Jackson Furniture in Cleveland, TN recently found itself the target of an immigration audit, with Federal authorities checking credentials of its employees. A total 245 were dismissed or left voluntarily. The case provides dramatic evidence of the impact immigration issues can have on wood products manufacturing businesses.
After Alabama passed a highly restrictive immigration laws in 2011 - laws that outlawed harboring or transporting undocumented workers - home builders and construction workers protested. Even then, when housing was still in a very a depressed state, the threat to the labor supply was significant.
Anecdotal evidence suggests the building trades - whose activities that include general carpentry construction, cabinetry and flooring installation, as well as plumbing, electrical, and the like - is also heavily reliant on semi-skilled immigrant workers. And it is well established that there is a shortage of labor in the building trades.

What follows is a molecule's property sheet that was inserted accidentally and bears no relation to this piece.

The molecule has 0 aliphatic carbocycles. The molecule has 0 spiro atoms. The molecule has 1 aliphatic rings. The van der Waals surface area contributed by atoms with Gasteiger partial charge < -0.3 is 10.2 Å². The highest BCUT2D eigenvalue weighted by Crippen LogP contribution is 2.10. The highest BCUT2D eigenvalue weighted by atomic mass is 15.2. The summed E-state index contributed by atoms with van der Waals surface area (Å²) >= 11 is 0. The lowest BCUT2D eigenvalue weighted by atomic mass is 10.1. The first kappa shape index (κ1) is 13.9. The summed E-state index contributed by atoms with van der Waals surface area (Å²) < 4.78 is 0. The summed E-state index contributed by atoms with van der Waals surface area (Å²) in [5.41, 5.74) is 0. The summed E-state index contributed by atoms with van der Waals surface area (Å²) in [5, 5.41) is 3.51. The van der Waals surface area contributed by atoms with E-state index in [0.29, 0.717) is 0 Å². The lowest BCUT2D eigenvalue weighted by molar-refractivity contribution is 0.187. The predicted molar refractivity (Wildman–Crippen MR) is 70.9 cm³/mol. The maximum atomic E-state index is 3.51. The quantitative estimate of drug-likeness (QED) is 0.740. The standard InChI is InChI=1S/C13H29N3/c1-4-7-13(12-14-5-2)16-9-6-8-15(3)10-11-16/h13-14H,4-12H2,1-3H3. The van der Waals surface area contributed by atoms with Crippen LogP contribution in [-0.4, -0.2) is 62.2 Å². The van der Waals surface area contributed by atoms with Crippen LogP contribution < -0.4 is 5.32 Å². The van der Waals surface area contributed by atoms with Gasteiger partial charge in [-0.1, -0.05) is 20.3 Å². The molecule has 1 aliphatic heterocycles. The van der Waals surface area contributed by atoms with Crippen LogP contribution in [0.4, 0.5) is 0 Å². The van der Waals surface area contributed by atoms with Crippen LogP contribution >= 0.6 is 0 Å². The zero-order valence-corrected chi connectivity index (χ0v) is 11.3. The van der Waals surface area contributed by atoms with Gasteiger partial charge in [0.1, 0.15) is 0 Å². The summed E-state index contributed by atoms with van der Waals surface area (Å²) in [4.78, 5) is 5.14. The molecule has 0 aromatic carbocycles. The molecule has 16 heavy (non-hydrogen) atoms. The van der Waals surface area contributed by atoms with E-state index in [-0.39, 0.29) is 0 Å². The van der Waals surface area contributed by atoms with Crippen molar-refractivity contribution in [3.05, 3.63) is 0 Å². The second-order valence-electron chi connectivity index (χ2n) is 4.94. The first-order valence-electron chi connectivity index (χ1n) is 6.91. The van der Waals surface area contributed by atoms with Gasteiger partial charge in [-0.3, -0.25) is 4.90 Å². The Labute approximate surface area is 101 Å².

In fact, just as the Alabama immigration law took effect, the Alabama Workforce Development Initiative - which seeks to fill the pipeline of trained workers in the construction industries - was expanding into neighboring Georgia.
Likewise, in production level wood manufacturing in many areas of the country, immigrant workers are a significant source of the labor supply. As we tour larger plants for our reports, informational signs for workers are posted in multiple languages. In Jackson Furniture's case, one-third, or 300 of of its 900 employees, were audited; 245 had used fake IDs to establish falsely they were eligible to work.
The woodworking industries are obviously not alone here: 15% of those living in America are foreign born. (In 1965 that figure was 5%). And 11 million individuals are expected to be affected by the immigration reform law before Congress.
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